During the upcoming centenary of the 1917 Russian revolution the actions of many people who acted in the overthrow of Tsarist Russia to impose a system that impacted the world for much of the 20th century called Communism will be much discussed.
But during the 100th anniversary of the revolution, Russia's Catholic Church is appealing to Western Christians to remember martyrs of Communist rule, Jonathan Luxmoore has written in The Tablet, a weekly Catholic newspaper in Britain.
"The sufferings in Soviet prisons and labor camps remain an issue for the whole of society here, not just religious communities," Monsignor Igor Kovalevsky, secretary-general of the Moscow-based Catholic Bishops' Conference was cited saying in The Tablet.
"But stories of witness and martyrdom are universally known and respected. Churches have been built to those who died for their faith, who deserve to be compared to the martyrs of Christianity's first centuries."
Luxmoore had written in The Catholic Herald on June 9, 2016 that eight decades from the Bolshevik Revolution to the collapse of the Iron Curtain brought waves of anti-religious repression comparable to the persecutions of the first centuries.
Kovalevsky spoke when some Russians are preparing to remember the events 100 years ago in October that changed the Russian landscape introducing the Soviet Union and 80 years of communist rule.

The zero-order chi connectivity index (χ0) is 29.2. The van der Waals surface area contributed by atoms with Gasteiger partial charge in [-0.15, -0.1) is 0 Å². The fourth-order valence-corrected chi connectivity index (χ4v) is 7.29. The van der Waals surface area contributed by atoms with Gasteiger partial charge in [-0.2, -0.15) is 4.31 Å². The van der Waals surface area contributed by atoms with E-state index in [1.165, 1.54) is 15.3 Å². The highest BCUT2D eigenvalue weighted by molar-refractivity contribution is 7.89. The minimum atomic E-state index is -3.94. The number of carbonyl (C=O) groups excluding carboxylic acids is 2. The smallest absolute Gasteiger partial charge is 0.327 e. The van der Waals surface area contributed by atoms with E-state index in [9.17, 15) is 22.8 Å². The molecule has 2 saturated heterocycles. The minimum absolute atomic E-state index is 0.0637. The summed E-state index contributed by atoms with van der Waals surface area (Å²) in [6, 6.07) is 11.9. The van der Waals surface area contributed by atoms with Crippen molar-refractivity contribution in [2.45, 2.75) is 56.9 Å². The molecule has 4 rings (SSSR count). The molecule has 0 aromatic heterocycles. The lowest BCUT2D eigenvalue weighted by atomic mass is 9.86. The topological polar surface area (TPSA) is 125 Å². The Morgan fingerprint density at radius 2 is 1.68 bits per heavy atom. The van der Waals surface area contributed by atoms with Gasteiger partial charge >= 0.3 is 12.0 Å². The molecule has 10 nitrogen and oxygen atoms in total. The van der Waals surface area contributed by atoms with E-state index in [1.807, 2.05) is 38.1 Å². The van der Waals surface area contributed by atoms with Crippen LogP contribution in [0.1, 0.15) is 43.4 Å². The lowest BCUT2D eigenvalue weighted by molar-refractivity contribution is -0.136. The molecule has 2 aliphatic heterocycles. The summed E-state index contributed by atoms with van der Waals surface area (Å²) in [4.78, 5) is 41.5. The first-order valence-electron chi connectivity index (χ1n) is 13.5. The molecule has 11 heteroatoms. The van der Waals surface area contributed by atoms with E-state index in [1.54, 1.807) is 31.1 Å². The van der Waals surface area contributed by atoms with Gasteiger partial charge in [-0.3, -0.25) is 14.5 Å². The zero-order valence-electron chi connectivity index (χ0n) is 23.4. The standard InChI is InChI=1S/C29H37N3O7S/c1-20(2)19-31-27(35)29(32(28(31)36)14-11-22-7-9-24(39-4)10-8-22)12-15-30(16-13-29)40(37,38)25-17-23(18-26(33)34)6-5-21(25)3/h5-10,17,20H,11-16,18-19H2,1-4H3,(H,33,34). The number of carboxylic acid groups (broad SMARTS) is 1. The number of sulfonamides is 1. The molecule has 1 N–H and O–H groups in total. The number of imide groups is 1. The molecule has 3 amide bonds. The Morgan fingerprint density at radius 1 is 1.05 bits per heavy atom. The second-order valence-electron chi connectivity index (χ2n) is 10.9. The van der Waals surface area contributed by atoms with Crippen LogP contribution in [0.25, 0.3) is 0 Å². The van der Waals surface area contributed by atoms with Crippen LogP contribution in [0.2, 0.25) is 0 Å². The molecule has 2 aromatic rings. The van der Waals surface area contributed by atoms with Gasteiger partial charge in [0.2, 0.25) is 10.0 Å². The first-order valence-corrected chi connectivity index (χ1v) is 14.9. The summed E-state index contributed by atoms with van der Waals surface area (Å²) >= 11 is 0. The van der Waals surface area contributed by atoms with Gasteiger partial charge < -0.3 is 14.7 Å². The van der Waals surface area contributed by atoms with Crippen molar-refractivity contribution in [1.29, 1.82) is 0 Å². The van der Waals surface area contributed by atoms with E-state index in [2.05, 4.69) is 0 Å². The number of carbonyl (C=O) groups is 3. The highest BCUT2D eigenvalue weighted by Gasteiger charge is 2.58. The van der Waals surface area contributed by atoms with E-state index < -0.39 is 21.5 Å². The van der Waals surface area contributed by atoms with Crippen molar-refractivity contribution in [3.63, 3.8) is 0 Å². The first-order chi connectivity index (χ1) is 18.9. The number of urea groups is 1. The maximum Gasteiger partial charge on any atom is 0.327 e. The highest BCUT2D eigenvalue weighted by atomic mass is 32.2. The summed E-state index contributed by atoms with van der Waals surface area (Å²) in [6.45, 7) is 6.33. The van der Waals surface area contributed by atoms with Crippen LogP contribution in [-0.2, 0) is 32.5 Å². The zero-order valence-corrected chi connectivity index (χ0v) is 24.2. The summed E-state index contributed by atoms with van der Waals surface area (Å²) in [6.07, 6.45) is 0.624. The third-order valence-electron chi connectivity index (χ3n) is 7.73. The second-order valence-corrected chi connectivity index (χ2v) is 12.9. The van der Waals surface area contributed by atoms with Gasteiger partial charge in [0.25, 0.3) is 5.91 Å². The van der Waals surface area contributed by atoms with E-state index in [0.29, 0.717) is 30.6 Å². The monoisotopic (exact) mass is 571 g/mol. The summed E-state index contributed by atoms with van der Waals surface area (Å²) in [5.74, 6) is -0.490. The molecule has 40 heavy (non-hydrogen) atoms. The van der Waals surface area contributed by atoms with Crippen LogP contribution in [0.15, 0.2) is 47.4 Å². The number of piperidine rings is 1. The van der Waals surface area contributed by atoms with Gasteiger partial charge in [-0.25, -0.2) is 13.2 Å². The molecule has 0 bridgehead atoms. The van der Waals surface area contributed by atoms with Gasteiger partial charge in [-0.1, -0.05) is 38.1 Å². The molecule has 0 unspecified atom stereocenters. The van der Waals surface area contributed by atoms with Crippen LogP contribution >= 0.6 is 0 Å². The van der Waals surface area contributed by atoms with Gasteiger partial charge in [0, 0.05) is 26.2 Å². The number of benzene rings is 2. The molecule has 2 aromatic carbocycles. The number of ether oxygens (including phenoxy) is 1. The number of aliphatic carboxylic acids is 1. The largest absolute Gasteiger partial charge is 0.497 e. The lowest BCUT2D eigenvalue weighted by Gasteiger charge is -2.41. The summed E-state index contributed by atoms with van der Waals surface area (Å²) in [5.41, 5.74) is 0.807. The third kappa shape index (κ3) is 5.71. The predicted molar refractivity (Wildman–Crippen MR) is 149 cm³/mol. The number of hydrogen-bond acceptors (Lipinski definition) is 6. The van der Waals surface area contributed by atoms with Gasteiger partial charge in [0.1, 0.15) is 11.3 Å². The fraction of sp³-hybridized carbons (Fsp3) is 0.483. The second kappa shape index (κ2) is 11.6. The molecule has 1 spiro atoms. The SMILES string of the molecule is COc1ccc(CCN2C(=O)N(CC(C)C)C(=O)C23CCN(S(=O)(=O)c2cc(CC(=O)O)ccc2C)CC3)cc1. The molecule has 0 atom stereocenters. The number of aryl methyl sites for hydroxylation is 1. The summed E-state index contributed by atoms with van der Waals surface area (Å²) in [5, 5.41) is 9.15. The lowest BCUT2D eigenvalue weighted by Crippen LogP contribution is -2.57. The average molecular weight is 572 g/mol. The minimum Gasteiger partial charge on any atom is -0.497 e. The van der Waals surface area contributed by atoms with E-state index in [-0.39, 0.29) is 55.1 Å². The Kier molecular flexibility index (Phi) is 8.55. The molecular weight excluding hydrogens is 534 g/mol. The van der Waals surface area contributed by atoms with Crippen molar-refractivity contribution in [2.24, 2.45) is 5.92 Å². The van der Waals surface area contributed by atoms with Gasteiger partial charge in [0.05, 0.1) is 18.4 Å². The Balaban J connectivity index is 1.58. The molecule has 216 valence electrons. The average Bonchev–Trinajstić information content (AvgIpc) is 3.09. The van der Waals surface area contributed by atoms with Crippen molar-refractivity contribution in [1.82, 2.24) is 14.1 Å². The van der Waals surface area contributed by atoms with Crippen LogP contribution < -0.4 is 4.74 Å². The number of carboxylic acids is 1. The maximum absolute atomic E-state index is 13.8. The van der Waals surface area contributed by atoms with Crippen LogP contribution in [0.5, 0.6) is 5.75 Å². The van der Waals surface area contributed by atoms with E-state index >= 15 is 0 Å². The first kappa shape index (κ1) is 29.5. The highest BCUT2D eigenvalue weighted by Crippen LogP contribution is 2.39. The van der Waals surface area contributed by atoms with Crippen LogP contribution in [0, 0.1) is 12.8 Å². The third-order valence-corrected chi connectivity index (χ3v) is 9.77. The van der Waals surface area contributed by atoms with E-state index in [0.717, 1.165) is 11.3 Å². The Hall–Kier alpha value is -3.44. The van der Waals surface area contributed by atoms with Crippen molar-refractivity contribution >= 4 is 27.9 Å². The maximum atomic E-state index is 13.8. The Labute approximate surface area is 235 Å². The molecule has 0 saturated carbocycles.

In The Tablet interview, the Catholic leader noted the work of Soviet dissidents such as Alexander Solzhenitsyn (1918-2008) and Nadezhda Mandelstam (1899-1980) had become well known worldwide, but should not overshadow the tens of thousands of Christians who died for their beliefs.
Russian government data shows that at least 21 million people are believed to have died in repression, persecution and "terror famines" after 1917, including 106,000 Orthodox clergy shot during the 1937-8 Great Purge alone.
A total of 422 Catholic priests were executed, murdered or tortured to death during the period, along with 962 monks, nuns and laypeople, while all but two of the Catholic Church's 1,240 places of worship were forcibly turned into shops, warehouses, farm buildings and public toilets, writes Luxmoore.
Kovalevsky said the Catholic Church was ready to help commemorate all those who died, but was particularly concerned to preserve the memory of the Soviet Union's Christian victims.
Speaking earlier this year, Moscow Patriarch Kirill blamed the revolution's violence on "horrible crimes committed by the intelligentsia against God, the faith, their people and their country", and urged citizens to mark the centenary with "deep reflection and sincere prayer."
The daughter of Soviet dictator Josef Stalin, Svetlana Stalin, who died peacefully at a nursing home in Wisconsin on November 2011 died a Catholic, Francis Philipps wrote in the Catholic Herald on Feb. 12, 2012.